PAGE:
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In recent years, several Rio Grande Valley animal shelters have joined the growing trend of declaring themselves no-kill facilities. At the same time, growing numbers of animal rights activists are starting to question whether such policies are plausible, and if they ultimately are really in animals’ best interests as a general matter.

The recent case involving more than 50 dogs and cats sent from the Rio Grande Valley Humane Society in Harlingen to a New York shelter that later was found to have “extreme conditions of filth and crowding” offers a good example of why concerns are being raised.

The local facility sent the animals to Empawthy Animal Rescue in Latham, N.Y. On Jan. 17 police and other animal rights workers raided the facility and found More than 100 animals in squalid conditions at the 1,200-square-foot facility — about the size of a three-bedroom house. Carcasses of 15 cats and a rabbit were found in a freezer.

It’s unknown if any of the animals at Empawthy originated in the Valley, or what happened to those that were.

But it shows the great lengths many people go to in order to maintain their no-kill policies, saving animals from the tragic fate of being put to death simply because a shelter needs to make room for the next wave of animals they receive and go unadopted.

No-kill shelters that do need space first seek local volunteers to foster animals while permanent homes are sought. When they can’t find any close to home, they send animals to other foster homes or shelters beyond their region, such as San Antonio, New Mexico and, in this case, as far away as New York.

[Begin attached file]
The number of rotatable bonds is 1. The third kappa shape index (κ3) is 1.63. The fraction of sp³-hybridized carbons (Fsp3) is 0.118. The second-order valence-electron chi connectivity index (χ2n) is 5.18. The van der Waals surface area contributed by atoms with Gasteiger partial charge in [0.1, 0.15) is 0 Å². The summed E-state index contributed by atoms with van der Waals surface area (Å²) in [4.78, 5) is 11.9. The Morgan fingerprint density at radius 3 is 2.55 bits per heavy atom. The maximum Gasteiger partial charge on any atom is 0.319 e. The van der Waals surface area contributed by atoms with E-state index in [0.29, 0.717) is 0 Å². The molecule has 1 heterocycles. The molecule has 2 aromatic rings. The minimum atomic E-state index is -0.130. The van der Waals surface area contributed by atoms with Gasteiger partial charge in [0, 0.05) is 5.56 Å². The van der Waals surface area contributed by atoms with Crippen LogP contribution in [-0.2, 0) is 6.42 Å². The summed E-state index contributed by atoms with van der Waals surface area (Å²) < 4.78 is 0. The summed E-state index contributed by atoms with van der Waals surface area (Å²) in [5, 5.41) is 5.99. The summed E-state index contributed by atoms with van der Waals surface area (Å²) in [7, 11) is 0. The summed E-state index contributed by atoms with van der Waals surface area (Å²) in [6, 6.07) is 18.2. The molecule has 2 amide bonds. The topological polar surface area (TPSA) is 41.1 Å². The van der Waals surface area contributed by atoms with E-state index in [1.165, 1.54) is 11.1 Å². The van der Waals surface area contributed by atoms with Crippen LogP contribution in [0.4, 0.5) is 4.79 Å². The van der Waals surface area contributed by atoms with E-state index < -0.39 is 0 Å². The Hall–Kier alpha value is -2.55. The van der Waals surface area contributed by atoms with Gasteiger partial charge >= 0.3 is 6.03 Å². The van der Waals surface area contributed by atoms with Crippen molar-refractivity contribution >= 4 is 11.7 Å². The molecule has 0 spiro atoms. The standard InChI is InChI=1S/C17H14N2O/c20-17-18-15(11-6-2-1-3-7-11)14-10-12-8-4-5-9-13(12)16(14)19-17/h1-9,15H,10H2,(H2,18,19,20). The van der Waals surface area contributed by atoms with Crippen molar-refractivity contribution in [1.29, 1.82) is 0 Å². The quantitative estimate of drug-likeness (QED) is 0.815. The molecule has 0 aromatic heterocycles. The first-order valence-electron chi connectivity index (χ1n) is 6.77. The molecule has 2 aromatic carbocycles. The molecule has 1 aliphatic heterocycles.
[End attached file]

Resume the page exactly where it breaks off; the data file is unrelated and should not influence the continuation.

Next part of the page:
Such efforts are costly, and burn up resources that might have been used to feed and care for animals here or pay for overhead costs, leading some people to question whether the expense compromises the quality of care the animals receive here.

Several animal rights groups, including the People for the Ethical Treatment of Animals, have come under fire for their open opposition to no-kill shelters. They note, however, that cases such as Empawthy aren’t as rare as people might think.

It doesn’t necessarily mean the problematic shelters and foster homes have bad intent. Some, in the name of saving as many lives as possible, take on more than they can handle, or underestimate the cost and commitment fostering takes when they first volunteer.

No-kill opponents also say that shelters that can’t take any more animals simply stop accepting them, leaving them on the streets to face predators, fight, be hit by cars or reproduce — which only exacerbates the stray animal problem.

No one likes to see animals executed solely because their cages are needed for other animals that ultimately could face the same fate. Fostering, spay-and release programs and other efforts should be encouraged, but while euthanasia should be as rare as possible, at times it might be the most practical option.

Of course, the problem of what to do with so many strays could be reduced if more people were responsible pet owners and didn’t discard them as often as they do. All animals — with or without homes — deserve better than this.